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Hannah Arendt, Guilty Pleasure

Thrill to the Jewish Philosopher Queen as she does battle with boring Nazis, The New Yorker, and Mossad

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Barbara Sukowa as Hannah Arendt in Hannah Arendt, a film by Margarethe von Trotta. (Zeitgeist Films)
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Hannah Arendt’s Draft of History

The edited typescript of “Eichmann in Jerusalem” reveals New Yorker editor William Shawn’s meticulous work

You can keep Fast & Furious 6 and The Hangover Part III. My guilty pleasure this week is Hannah Arendt (premiering at New York’s Film Forum May 29), the latest collaboration between actress Barbara Sukowa and director Margarethe von Trotta. Guilt, of course, being the operative word.

How to characterize the movie’s protagonist? Hannah Arendt (1906-1976) was that German-Jewish wild child who embarked on a teenaged love affair with a married professor twice her age, the philosopher king (and future Nazi) Martin Heidegger; who wrote her dissertation on the concept of love in the writings of St. Augustine; who, costumed as a harem girl, met her first husband attending a Marxist-sponsored masquerade ball at Berlin’s Museum of Ethnology. The young Hannah smoked cigars and exhibited an intellect so dazzling that her mainly Jewish cohort nicknamed her Pallas Athena. She messed with future colleague Leo Strauss’ mind, was arrested only weeks after the post-Reichstag Nazi seizure of power for engaging in illegal Zionist activities, then smuggled herself out of Germany and into Paris (where she directed the local branch of the Youth Aliyah) only to be “interned” by Vichy before escaping again.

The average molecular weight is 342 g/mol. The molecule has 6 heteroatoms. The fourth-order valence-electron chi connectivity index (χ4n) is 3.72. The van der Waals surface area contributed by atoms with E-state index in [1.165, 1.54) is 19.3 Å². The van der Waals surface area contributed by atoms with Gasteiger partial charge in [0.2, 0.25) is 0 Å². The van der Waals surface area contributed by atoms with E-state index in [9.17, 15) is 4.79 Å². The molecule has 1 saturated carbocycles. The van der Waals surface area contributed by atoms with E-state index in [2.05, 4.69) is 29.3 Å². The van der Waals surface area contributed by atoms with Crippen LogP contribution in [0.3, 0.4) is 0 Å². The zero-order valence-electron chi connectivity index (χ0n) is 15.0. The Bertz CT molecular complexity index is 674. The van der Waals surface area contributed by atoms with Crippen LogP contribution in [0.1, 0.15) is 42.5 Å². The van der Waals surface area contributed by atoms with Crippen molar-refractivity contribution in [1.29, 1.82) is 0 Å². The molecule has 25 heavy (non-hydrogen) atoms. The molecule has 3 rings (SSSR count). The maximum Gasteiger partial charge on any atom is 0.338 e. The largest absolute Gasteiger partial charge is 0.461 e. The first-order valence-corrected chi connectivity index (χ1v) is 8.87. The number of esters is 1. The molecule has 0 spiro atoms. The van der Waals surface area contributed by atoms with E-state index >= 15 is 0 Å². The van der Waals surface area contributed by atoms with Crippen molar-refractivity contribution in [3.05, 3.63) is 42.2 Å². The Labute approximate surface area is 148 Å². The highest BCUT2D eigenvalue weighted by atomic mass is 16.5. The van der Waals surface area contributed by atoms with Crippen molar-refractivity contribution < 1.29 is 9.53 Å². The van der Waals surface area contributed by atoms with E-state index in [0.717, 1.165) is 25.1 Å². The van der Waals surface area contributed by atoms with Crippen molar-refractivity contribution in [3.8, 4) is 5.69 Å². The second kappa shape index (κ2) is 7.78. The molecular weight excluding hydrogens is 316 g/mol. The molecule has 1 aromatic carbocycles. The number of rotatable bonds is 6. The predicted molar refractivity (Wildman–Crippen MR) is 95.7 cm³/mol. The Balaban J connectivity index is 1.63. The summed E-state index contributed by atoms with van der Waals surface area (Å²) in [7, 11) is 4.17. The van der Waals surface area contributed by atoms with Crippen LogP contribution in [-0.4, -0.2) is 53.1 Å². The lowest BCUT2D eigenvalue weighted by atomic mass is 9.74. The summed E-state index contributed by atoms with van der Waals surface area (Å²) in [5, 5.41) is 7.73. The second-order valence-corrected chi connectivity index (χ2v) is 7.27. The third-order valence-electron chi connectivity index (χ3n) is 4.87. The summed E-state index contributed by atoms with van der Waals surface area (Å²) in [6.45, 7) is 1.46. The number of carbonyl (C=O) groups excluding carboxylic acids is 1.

Arendt arrived in America carrying a cache of manuscripts entrusted to her by Walter Benjamin—appropriate in that, more than any other individual, she brought the culture of Weimar Jewish intellectuals to New York. She wrote for the German-Jewish press, worked for Schocken (where she edited the second edition of Gershom Scholem’s Major Trends in Jewish Mysticism as well as Kafka’s Diaries), introduced American readers to novelist Hermann Broch, contributed to Partisan Review and Commentary, and addressed the central political issue of her life with The Origins of Totalitarianism, published in 1951—the same year that she, stateless since 1933, was allowed to become an American citizen.

A decade later, Arendt traveled to Jerusalem to report on the trial of Adolf Eichmann, the onetime Nazi “Administrator for Jewish Affairs,” captured by the Mossad in Argentina; in the late winter of 1963, nine months after Eichmann’s execution, she all but overshadowed the trial with five articles in The New Yorker that were shortly thereafter collected as Eichmann in Jerusalem: A Report on the Banality of Evil. The most scandalous Jewish-American text to appear between Sholem Asch’s The Nazarene and Philip Roth’s Portnoy’s Complaint, Arendt’s report made “the banality of evil” a world-renowned phrase and its author the most reviled Jewish thinker since Baruch Spinoza.